A history of major cyberattacks over the past 10 years
A huge range of organizations and companies around the world were affected by the WannaCry ransomware cyberattack over the weekend, described by the E.U.’s law enforcement agency as “unprecedented.” From “cyberwar” to “hacktivism,” here are some of the major cyberattacks over the past 10 years:
One of the first massive cyberattacks to hit a state occurred in spring 2007 in the Baltic nation of Estonia, when a spate of intrusions forced the closure of government websites and disrupted leading businesses. The assault paralyzed key corporate and government web services for days and knocked out the national emergency hotline for more than an hour. Estonia, which was in the midst of a diplomatic dispute with Russia, blamed Moscow for the attacks, which it denied.
A year later, Georgia suffered similar attacks which crippled its official presidential website and the main broadcast networks during the South Ossetia war. The attack was attributed to Russian nationalists.
In July 2009, a dozen U.S. government websites, including those of the White House, Pentagon and State Department, were targeted in a coordinated cyberattack, which also struck sites in South Korea. South Korea was again the victim of a cyberattack in March 2013 amid tensions with North Korea. The attack paralyzed the websites and tens of thousands of computers at several TV stations and banks for hours.
In November 2014, Sony Pictures Entertainment became the target of the biggest cyberattack in U.S. corporate history, linked to its North Korea satire The Interview. The hackers—a group calling itself Guardians of Peace—released a trove of embarrassing emails, film scripts and other internal communications, including information about salaries and employee health records.
Washington blamed Pyongyang for the hacking, a claim it denied—though it had strongly condemned the film, which features a fictional CIA plot to assassinate leader Kim Jong-Un. And in 2010, a computer virus called Stuxnet attacked Iran’s nuclear facilities, setting back the country’s atomic program. Although hackers of Russian, North Korean or Chinese origin are often cited, many believe the attack was orchestrated by the United States and Israel, but they have never acknowledged responsibility.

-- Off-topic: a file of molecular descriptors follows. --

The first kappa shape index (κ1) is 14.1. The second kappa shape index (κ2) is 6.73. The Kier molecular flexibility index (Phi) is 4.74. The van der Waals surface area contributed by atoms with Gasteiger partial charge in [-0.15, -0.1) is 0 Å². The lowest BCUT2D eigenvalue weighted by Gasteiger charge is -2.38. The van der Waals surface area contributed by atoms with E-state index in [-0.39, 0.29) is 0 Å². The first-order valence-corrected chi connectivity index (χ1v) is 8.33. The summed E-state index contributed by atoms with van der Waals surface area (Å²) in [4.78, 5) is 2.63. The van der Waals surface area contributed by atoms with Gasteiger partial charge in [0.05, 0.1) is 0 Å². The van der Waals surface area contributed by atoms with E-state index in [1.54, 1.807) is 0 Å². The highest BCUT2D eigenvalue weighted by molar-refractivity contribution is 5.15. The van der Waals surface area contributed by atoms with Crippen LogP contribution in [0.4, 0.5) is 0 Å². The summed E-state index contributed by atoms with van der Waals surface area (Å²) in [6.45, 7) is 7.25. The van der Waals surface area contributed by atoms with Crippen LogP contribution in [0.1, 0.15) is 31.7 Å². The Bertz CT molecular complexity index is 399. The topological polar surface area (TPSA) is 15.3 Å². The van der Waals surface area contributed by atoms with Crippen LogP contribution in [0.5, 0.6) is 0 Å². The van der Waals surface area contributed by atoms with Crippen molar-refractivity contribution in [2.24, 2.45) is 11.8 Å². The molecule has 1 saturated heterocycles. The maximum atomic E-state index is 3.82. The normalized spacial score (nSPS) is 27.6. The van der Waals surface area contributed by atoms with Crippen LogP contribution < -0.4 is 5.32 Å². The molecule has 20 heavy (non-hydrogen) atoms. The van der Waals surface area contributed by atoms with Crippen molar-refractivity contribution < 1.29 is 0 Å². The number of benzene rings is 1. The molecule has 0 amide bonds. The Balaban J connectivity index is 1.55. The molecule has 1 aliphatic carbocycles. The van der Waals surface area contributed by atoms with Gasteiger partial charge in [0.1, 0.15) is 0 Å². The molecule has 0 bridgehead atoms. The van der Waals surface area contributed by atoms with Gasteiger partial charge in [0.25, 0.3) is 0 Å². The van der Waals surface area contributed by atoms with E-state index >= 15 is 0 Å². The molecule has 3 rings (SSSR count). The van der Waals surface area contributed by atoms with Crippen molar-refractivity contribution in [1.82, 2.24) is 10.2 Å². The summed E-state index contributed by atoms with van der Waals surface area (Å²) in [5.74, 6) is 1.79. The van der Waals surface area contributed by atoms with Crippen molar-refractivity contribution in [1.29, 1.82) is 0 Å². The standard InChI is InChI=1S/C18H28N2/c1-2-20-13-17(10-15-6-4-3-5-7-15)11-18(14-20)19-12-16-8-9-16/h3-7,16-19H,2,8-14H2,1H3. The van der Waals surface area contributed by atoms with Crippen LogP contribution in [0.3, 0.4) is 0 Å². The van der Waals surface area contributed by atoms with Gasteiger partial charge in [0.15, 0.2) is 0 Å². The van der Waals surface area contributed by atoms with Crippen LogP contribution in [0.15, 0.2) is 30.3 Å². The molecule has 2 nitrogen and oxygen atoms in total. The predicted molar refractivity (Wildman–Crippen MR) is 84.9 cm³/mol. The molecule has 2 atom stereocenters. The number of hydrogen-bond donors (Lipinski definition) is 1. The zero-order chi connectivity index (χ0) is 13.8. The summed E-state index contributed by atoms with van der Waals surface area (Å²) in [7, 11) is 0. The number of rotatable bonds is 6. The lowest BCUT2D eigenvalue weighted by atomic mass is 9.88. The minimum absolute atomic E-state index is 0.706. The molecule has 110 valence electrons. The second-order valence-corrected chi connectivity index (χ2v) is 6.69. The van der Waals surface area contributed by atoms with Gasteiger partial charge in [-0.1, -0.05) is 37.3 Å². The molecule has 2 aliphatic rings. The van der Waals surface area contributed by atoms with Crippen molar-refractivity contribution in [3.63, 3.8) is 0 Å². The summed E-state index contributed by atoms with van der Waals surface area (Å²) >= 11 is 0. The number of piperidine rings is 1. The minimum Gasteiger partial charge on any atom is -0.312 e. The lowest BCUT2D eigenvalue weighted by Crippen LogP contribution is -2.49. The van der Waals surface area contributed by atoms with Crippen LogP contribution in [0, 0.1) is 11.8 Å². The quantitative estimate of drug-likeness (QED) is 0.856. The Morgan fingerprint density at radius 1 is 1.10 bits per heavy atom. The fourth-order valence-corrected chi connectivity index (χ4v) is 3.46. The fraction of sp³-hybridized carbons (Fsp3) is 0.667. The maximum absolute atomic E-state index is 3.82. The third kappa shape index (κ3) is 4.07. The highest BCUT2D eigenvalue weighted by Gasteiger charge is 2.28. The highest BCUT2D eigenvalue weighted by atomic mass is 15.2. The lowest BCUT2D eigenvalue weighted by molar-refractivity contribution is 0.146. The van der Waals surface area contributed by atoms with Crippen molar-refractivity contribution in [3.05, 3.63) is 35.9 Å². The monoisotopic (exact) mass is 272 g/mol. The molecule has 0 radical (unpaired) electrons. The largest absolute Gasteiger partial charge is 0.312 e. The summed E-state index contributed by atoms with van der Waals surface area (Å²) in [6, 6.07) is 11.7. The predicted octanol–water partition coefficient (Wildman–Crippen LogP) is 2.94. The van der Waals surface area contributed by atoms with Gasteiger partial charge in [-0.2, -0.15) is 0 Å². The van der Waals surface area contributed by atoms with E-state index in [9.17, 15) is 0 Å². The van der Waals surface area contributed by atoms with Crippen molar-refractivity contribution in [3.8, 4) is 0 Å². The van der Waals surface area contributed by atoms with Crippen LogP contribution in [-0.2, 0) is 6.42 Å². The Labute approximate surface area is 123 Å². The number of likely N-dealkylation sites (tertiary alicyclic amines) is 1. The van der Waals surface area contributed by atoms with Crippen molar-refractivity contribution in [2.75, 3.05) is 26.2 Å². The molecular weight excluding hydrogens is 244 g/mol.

The loose-knit piracy collective Anonymous, arguably the most well-known hacking group, has targeted a number of organizations under its mantle of fighting injustices, including the Pentagon, the Church of Scientology, the Islamic State group and Mastercard.
Anti-secrecy group WikiLeaks, founded 10 years ago by Australian Julian Assange, specializes in the release of classified materials. In 2010, it published 251,000 classified cables from U.S. embassies around the world and thousands of military documents on Afghanistan.
Last year it published files and communications from the Democratic Party, damaging presidential candidate Hillary Clinton’s campaign. U.S. intelligence officials said the release was part of a Russian plot to aid the eventual election victor Donald Trump. In March, the group released a large number of files and computer code from the CIA’s top-secret hacking operations, showing how the agency exploits vulnerabilities in popular computer and networking hardware and software to gather intelligence.
A similar election attack targeted the campaign of French presidential candidate Emmanuel Macron barely 24 hours before the final round of voting in April, when thousands of documents from his En Marche! (On the Move!) movement were dumped online. The campaign denounced the “massive and coordinated hacking attack,” calling it an attempt at “democratic destabilization, like that seen during the last presidential campaign in the United States.”
In January 2015, a group declaring support for I.S. jihadists hacked into the social media accounts of U.S. Central Command (CENTCOM), an embarrassing setback for Washington in its war against I.S. in Syria and Iraq. A black-and-white banner with the words “CyberCaliphate” and “I love you ISIS” replaced CENTCOM’s usual logo on Twitter and YouTube before the pages were suspended.
Two months later, a group calling itself the “Islamic State Hacking Division” published what they said were the names and addresses of 100 military personnel and urged supporters to kill them. It posted information about members of the air force, army and navy, including photos and ranks.
There have also been countless criminal attacks around the world, with hackings of online payment systems costing more than $300 million of losses for about a dozen top U.S. and European companies between 2005 and 2012. Major companies and media houses have also been targeted, including Yahoo!, which was targeted by hackers seeking personal data on millions of users in both 2013 and 2014.
In April 2015, France’s TV5 Monde television suffered a major hacking by self-proclaimed Islamic State militants, but an investigation later revealed that the hackers were Russian. Hackers managed to shut down transmissions for several hours and hijacked the channel’s website and social networks.